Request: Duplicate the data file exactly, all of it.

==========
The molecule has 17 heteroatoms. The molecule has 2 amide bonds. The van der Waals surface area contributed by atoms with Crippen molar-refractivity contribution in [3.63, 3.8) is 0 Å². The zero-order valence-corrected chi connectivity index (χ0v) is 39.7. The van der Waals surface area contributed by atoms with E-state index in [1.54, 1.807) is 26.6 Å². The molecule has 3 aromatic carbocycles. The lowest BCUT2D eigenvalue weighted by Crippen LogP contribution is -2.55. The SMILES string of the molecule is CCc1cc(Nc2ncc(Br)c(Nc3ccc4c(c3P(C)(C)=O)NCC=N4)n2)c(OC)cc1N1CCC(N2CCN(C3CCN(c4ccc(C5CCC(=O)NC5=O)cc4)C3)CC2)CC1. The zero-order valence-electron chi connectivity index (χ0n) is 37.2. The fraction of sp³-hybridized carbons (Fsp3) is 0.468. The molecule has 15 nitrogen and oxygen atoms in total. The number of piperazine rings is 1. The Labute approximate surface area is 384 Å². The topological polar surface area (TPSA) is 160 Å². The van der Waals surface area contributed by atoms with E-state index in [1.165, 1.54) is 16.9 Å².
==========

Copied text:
The molecule has 17 heteroatoms. The molecule has 2 amide bonds. The van der Waals surface area contributed by atoms with Crippen molar-refractivity contribution in [3.63, 3.8) is 0 Å². The zero-order valence-corrected chi connectivity index (χ0v) is 39.7. The van der Waals surface area contributed by atoms with E-state index in [1.54, 1.807) is 26.6 Å². The molecule has 3 aromatic carbocycles. The lowest BCUT2D eigenvalue weighted by Crippen LogP contribution is -2.55. The SMILES string of the molecule is CCc1cc(Nc2ncc(Br)c(Nc3ccc4c(c3P(C)(C)=O)NCC=N4)n2)c(OC)cc1N1CCC(N2CCN(C3CCN(c4ccc(C5CCC(=O)NC5=O)cc4)C3)CC2)CC1. The zero-order valence-electron chi connectivity index (χ0n) is 37.2. The fraction of sp³-hybridized carbons (Fsp3) is 0.468. The molecule has 15 nitrogen and oxygen atoms in total. The number of piperazine rings is 1. The Labute approximate surface area is 384 Å². The topological polar surface area (TPSA) is 160 Å². The van der Waals surface area contributed by atoms with E-state index in [1.165, 1.54) is 16.9 Å².